When I tell people I am a bat genomicist, I enjoy the confused stares. It gives me the window to explain how cool my job is.
I think I’ve always wanted to be a conservation biologist, even before I knew that it was a real career. It broke my heart that the biodiversity that makes the world interesting was rapidly disappearing. But what could I do?
PRI has given me the opportunity to professionally ask questions and explore mysteries around me. My lab and my team are constantly investigating new ways to increase efficiency in a moment in time where every day counts for endangered species. I can only hope that my work will help future generations live more harmoniously with nature and help usher in a new way of thinking about our role on the planet.
I started learning about women who shattered expectations, both for themselves and in regard to our duty to protect the nature around us. Jane Goodall and Rachel Carson specifically taught me that I could make a difference without needing to conform to society’s expectations of what a scientist should be like. I believe it’s important to bring humor and humanity to these serious topics, to make space at the table for often quieted voices, and to allow the left and right brain to make peace within a career as a scientist.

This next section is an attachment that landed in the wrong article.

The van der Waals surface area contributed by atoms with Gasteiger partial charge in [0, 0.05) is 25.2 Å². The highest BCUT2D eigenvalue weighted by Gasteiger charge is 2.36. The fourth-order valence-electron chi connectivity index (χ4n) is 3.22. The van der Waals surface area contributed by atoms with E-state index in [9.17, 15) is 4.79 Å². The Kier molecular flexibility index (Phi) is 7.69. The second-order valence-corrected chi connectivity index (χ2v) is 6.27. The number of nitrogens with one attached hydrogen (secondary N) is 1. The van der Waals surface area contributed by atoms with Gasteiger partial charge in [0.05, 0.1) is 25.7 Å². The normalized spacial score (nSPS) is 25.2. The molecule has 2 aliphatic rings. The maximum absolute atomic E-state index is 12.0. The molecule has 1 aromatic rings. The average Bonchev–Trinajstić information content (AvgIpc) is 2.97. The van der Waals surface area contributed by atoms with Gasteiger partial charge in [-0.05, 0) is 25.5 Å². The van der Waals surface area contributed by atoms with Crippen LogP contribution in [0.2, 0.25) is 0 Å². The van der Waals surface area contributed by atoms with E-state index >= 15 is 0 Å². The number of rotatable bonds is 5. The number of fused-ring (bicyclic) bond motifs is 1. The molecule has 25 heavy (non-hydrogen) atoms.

I never intentionally chose to be a conservation biologist—It never really felt like an option. I am called every day to wake up and do my best to protect imperiled species… but that’s a large and vague goal. Bat genomics sort of happened accidentally. I knew I needed to specialize, and genomics gave me tools to ask questions that feel like science-fiction magic and fighting for these unique and maligned animals is a worthy (and honestly a very fun) cause.